While wading my way though my XL5 reboot it has come to me that with all the attention Fireball Junior gets during the series would need it a separate drawing, especially when the nose area in the main ship rendering didn’t work out as well as wanted. If you’ll check the drawing on my XL5 reboot page you’ll see that I went for NASA-style inset windows much like those on the Space:1999 Eagles but at length I’ve concluded that they would give a claustrophobic feel to the control cabin,
…so I compromised between the old and the new, using a bug-like look similar to that on the Navy’s A-6 Intruder
It seemed only natural to have a Fireball XL5 re-design as my first finished project for 2020. While I continue to adapt classic uniform details and as was the case with LT Ninety I’m changing the Professor’s back story a bit, giving him a Welsh surname which enhances the “realness” while continuing the pun (“Matthew-Madoc” vs. “Matthew-Matic”.
I’ve also given him a specific rank, which brings up an interesting point: granted this is a kids show, and a kids show from wwaayy back but even at age ten it bothered me that naval ranks were interspersed with ranks used in the army/air force/marines. With the World Space Patrol part of an integrated service maybe the source of commission determines what type of title you are given: go to Annapolis and you become an ensign upon commissioning, go to West Point and you start out as a second lieutenant
It wasn’t just the move from Alaska to Tennessee that brought about culture shock during the winter of 1990-91, it was also the collision of graphic design hipsterism with the more casual business world found in science fiction conventions. All of this playing against the backdrop of yet another artistic upheaval, namely the transition from physical hand tools like waxers and X-acto knives to the use of computers in the practice of graphic design itself.
It all felt I was trying to take just a little sip of water out of a fire hydrant but I had a family to support so I did my best to integrate new skills from the university with the solid skills I’d developed as a successful illustrator…and I had to do something: Though I’d been a full-time freelancer for a decade I was feeling real heat from new competition and figured that I needed to do a better job in promoting myself and my work.
My CATalogue project seemed to fit the bill by combining basic computer design work with rendering skills and a dash of humor to present my work in the best way possible, an approach that was made even better when marbleized paper to create hand-made book folders for presentation. Unfortunately to this day I am still trying to figure out just how effective the campaign really was. It was so labor-intensive that I only sent out two dozen books with mailings spread out over a six-week period and it was tough to make a connection between “who got a book” and “who sent work”. A few of the small press publishers in the science fiction market didn’t quite grasp what I was trying to do and returned the books, one with the damned-with-faint-praise remark that he liked the concept a lot more than he liked the art itself and it was twenty years before I tried promotions again with an equally ambitious campaign.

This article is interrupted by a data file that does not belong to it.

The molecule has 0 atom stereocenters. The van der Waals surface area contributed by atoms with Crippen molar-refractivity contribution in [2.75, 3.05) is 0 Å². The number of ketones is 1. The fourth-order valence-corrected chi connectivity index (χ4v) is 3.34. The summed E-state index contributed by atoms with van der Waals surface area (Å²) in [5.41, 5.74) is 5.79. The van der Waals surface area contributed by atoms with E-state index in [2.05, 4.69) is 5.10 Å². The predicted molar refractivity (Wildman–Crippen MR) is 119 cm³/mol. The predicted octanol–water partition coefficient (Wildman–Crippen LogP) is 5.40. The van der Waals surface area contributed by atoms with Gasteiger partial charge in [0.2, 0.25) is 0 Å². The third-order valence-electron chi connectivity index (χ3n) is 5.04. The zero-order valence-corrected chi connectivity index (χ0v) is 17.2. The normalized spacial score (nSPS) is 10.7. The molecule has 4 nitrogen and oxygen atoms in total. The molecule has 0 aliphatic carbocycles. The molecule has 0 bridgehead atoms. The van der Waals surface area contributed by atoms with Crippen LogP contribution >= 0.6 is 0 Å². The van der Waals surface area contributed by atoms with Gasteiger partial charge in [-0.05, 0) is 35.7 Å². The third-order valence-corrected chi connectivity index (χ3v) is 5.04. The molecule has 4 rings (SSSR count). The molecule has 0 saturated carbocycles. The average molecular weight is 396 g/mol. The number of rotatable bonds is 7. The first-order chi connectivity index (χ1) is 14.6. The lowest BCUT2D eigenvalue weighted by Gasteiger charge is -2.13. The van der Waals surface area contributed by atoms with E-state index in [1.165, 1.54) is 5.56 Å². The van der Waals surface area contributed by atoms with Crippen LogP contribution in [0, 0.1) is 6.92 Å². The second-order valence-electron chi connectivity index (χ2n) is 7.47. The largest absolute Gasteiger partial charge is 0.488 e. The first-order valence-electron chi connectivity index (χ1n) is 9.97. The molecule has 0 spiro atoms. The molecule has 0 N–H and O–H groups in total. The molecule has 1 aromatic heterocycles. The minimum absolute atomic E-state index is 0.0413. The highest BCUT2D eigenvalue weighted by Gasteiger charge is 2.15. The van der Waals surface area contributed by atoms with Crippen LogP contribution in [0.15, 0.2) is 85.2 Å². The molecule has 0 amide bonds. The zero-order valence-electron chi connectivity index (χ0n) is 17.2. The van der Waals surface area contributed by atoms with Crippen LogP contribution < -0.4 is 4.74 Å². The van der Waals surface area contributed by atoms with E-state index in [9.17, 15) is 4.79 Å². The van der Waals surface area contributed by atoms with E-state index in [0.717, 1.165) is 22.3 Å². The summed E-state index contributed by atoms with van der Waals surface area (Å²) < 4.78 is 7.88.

I guess you could say that this is the last Christmas present I’ll ever get from my mom. Her estate was finally settled and after I paid off some bills my Beautiful Saxon Princess and I decided to put a little bit of the legacy into the house itself. With the first disbursement we had our space-tub (whirlpool therapy bath) installed in our master bath but this time I wanted to fulfill a fifty-year old wish.
As I’ve written before my bonus room studio bears a strong resemblance to the attic loft I grew up in back on the ranch in Sterling. As much as I loved “living on the roof” I always wished there’d been just a little bit more window space but Dad wasn’t quite confident enough to try making a skylight or dormer window so I made do with the sunlight I DID have.
… which makes it all that cooler to finally get a similar change made in my current studio. Having it adds sunlight and a cross-breeze when so desired but the change has messed with my spatial perceptions a bit. The VELUX brand window can be opened and comes equipped with two screens: one for the sun and one for the bugs. It was purchased through Home Depot and installed by Ruggle’s Realty Services based here in Clarksville, with actual installation taking about a day.
I was actually indulging one of my secret vices (“Choosing Beggers” videos by YouTube content provider RSlash ) when I stumbled onto this young man’s work about a month ago. As I watched Furze document his creations via time-lapse video I was convinced that I was seeing some rather ambitious digital work but as I’ve gone through video after video I finally realized Colin is the person that I’ve always styled myself to be: the man who can make anything.
I’d like to say that Colin is a younger version of me – a 30+ year younger version but he has twice the skill-set I do, a rather hefty sponsorship from eBay and a physical presence I can only aspire to (think Bryan Adams with a Lincolnshire accent.) His life is the most compelling argument for young people to actively consider going into the trades as opposed to incurring crippling debt for a college degree.
I’m including just one of these video clips but there are plenty more to choose from.
It has been one if those days. Somewhere between all the text on my Facebook turning into Spanish and a tub of Bondo tipping over and spilling in my studio cabinet I sat down with my markers and worked up a color version of Robert(a)
It seems only fitting that given the state of our current social/political world a little bit of gender-bending is in order for the synthetic member of the Fireball XL5 crew. As it is there’s plenty of room for change as Robert’s appearance was pretty bland to begin with and once you substitute Sylvia for Sir Gerry in the dialog department the aesthetic opportunities are almost limitless.
The biggest challenge would be to establish a feminine appearance without taking the Benny Hill route and resorting to chrome-plate T&A. Effective feminization required some basic research into the way evolution has hard-wired men to respond to feminine curves (hint: child-bearing and survival) and how that principle would apply to into cybernetic lifeforms (Hey Bay-bee! Will ya look at the power-cells on that one!) Just make sure that while studying the subject you DO NOT blindly Google “sexy robots” as the results will be most definitely NSFW.